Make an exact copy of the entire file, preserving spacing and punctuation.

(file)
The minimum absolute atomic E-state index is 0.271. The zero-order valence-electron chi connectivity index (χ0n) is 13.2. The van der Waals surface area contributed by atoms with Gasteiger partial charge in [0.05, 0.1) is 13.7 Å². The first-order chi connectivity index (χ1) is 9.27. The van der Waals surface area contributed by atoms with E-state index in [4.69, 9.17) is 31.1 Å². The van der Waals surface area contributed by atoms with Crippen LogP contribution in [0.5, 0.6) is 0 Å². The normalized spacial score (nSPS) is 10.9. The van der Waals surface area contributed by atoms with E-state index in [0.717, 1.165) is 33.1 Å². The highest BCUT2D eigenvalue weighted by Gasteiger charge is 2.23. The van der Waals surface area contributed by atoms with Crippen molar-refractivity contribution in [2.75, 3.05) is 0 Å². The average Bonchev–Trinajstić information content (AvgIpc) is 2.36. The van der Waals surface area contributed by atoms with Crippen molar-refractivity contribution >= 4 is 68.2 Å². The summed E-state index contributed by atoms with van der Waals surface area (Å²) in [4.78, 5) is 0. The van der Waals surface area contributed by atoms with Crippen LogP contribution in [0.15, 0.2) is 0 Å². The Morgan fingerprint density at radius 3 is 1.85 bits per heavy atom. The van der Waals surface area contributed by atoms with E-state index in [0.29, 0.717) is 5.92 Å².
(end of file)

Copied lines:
The minimum absolute atomic E-state index is 0.271. The zero-order valence-electron chi connectivity index (χ0n) is 13.2. The van der Waals surface area contributed by atoms with Gasteiger partial charge in [0.05, 0.1) is 13.7 Å². The first-order chi connectivity index (χ1) is 9.27. The van der Waals surface area contributed by atoms with E-state index in [4.69, 9.17) is 31.1 Å². The van der Waals surface area contributed by atoms with Crippen LogP contribution in [0.5, 0.6) is 0 Å². The normalized spacial score (nSPS) is 10.9. The van der Waals surface area contributed by atoms with E-state index in [0.717, 1.165) is 33.1 Å². The highest BCUT2D eigenvalue weighted by Gasteiger charge is 2.23. The van der Waals surface area contributed by atoms with Crippen molar-refractivity contribution in [2.75, 3.05) is 0 Å². The average Bonchev–Trinajstić information content (AvgIpc) is 2.36. The van der Waals surface area contributed by atoms with Crippen molar-refractivity contribution >= 4 is 68.2 Å². The summed E-state index contributed by atoms with van der Waals surface area (Å²) in [4.78, 5) is 0. The van der Waals surface area contributed by atoms with Crippen LogP contribution in [0.15, 0.2) is 0 Å². The Morgan fingerprint density at radius 3 is 1.85 bits per heavy atom. The van der Waals surface area contributed by atoms with E-state index in [0.29, 0.717) is 5.92 Å².